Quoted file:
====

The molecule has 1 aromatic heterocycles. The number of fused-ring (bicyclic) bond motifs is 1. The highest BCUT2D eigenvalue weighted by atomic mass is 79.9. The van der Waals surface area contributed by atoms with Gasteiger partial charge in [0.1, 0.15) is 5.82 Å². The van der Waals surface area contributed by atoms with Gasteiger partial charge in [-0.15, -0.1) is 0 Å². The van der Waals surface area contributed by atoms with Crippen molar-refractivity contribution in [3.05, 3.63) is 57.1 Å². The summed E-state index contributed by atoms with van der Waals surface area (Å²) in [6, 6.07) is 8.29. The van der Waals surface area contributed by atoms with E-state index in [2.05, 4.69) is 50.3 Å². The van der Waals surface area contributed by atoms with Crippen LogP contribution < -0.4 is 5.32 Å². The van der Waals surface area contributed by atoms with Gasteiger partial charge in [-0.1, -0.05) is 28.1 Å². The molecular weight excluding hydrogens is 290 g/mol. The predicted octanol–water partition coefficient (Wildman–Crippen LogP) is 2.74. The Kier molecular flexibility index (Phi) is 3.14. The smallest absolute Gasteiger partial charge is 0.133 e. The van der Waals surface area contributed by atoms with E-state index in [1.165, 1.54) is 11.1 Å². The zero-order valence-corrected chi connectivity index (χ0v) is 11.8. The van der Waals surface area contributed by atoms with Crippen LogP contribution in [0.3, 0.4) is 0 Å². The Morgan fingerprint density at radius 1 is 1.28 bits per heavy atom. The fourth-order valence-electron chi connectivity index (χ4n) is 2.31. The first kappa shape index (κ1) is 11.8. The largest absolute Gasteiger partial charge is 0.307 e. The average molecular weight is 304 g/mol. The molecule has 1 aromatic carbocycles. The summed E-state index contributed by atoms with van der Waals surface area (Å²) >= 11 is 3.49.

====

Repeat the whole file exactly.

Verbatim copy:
The molecule has 1 aromatic heterocycles. The number of fused-ring (bicyclic) bond motifs is 1. The highest BCUT2D eigenvalue weighted by atomic mass is 79.9. The van der Waals surface area contributed by atoms with Gasteiger partial charge in [0.1, 0.15) is 5.82 Å². The van der Waals surface area contributed by atoms with Gasteiger partial charge in [-0.15, -0.1) is 0 Å². The van der Waals surface area contributed by atoms with Crippen molar-refractivity contribution in [3.05, 3.63) is 57.1 Å². The summed E-state index contributed by atoms with van der Waals surface area (Å²) in [6, 6.07) is 8.29. The van der Waals surface area contributed by atoms with E-state index in [2.05, 4.69) is 50.3 Å². The van der Waals surface area contributed by atoms with Crippen LogP contribution < -0.4 is 5.32 Å². The van der Waals surface area contributed by atoms with Gasteiger partial charge in [-0.1, -0.05) is 28.1 Å². The molecular weight excluding hydrogens is 290 g/mol. The predicted octanol–water partition coefficient (Wildman–Crippen LogP) is 2.74. The Kier molecular flexibility index (Phi) is 3.14. The smallest absolute Gasteiger partial charge is 0.133 e. The van der Waals surface area contributed by atoms with E-state index in [1.165, 1.54) is 11.1 Å². The zero-order valence-corrected chi connectivity index (χ0v) is 11.8. The van der Waals surface area contributed by atoms with Crippen LogP contribution in [0.3, 0.4) is 0 Å². The Morgan fingerprint density at radius 1 is 1.28 bits per heavy atom. The fourth-order valence-electron chi connectivity index (χ4n) is 2.31. The first kappa shape index (κ1) is 11.8. The largest absolute Gasteiger partial charge is 0.307 e. The average molecular weight is 304 g/mol. The molecule has 1 aromatic carbocycles. The summed E-state index contributed by atoms with van der Waals surface area (Å²) >= 11 is 3.49.